Right after your baby is born, start using water with a soft cloth or infant toothbrush to clean his/her gums. When baby teeth start to emerge, brush them twice daily with a smear of fluoridated toothpaste. Increase it to a pea-sized amount when they’re 3 years old, up to the age of 6, and assist them with brushing their teeth.

Teach your kids about the importance of good oral hygiene, and help them brush their teeth when they are very young. Don’t let them swallow toothpaste after they brush, and make sure they eat a balanced, nutritious diet. Regular dental checkups will also help keep tooth problems at bay! Incorporate xylitol containing products into their diet. Research shows that taking 6 mg of xylitol per day significantly reduced the occurrence of dental decay.

According to the American Academy of Pediatric Dentistry (AAPD), your child’s first dental checkup should be scheduled right after their first baby tooth shows, and no later than when they turn one. During the checkup, we can check their oral health and diet, as well as suggest the right brushing, flossing and tooth care routine for you.

After your child is a year old, schedule a dental appointment every six months to check their dental health and correct any issues early on. For instance, we can begin orthodontic treatment if your child needs braces, or apply protective dental sealants to molars after all their permanent teeth set in.

The answer lies in the name! Pediatric dentists specialize in treating young children, and you will usually have to start visiting a family dentist after your child reaches a certain age. Family dentists continue to provide oral healthcare to your kids (and the rest of the family) even as they grow older.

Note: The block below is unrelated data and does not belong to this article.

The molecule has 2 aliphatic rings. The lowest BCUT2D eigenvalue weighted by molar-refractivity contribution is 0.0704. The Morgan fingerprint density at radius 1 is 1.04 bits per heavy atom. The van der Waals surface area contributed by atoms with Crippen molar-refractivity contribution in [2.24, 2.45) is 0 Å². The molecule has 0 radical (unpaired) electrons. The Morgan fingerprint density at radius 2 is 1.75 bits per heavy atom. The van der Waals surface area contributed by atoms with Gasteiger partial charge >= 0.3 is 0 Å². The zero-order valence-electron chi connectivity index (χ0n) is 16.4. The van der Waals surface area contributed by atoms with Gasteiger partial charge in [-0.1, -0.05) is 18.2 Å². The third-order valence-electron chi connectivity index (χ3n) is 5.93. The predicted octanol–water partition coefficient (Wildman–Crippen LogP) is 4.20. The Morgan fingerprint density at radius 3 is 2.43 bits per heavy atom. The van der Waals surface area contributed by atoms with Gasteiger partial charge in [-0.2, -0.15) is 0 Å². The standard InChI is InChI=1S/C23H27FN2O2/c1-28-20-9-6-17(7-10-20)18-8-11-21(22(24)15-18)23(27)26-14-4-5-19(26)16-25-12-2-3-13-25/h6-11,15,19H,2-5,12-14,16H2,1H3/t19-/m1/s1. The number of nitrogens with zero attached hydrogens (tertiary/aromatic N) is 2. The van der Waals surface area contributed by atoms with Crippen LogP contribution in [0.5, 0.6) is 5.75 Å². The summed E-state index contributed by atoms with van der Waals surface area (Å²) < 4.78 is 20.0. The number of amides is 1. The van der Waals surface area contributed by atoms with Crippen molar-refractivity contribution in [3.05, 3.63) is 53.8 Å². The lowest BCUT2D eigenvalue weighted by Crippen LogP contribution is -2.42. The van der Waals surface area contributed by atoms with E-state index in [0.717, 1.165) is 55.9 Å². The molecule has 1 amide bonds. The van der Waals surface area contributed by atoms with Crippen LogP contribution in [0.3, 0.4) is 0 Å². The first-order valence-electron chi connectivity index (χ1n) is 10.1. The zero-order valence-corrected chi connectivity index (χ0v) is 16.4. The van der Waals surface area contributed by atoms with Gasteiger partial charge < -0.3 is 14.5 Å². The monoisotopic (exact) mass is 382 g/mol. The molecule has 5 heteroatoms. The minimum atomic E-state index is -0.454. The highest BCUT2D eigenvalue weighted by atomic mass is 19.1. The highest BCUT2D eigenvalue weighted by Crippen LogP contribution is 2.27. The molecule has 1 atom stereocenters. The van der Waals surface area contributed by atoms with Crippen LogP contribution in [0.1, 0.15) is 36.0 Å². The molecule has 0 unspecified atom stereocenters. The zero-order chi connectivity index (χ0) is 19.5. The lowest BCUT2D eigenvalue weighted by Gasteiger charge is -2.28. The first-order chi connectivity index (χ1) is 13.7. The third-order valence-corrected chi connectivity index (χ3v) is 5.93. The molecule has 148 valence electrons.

Also known as primary teeth, baby teeth start to erupt when your child is between 5-7 months old. These help your baby speak, chew and smile, but more importantly, they also create the “path” for permanent teeth to emerge later. Your child should have all of his/her permanent teeth (including molars) between 8 and 14 years of age.

A child’s baby teeth normally start to fall out when they’re around 6 years old, to be replaced by permanent teeth that are already starting to emerge. The loss of baby teeth starts with the bottom front teeth, and ends with the molars (usually at around 9-12 years).

Most baby teeth fall out on their own, and kids are usually curious, excited and, let’s be honest, a little nervous at first. If your little one is apprehensive about a loose tooth and asks you to remove it, use a clean tissue or gauze to grab and quickly twist it. If it doesn’t come out, give it a few more days or visit the dentist for an extraction.

New teeth often lead to an inflammation in the gums while erupting. Your little one may feel an itch, pain, congestion, swelling, soreness and other discomfort, in addition to excessive drooling, which can cause irritability and restlessness. Gently massage their gums with a clean finger, and visit the dentist if teething problems persist.

It’s common for parents to worry about their child’s safety during rough games or sports, and a dental mouth guard can set your fears at ease. These soft, custom-fitted plastic appliances help prevent injury to the lips, cheeks, teeth, gums and head. In case your child loses a permanent tooth, wash it in clean water and try to insert it back into the gum. If that doesn’t work, drop it in a glass of milk and call your dentist for an emergency appointment!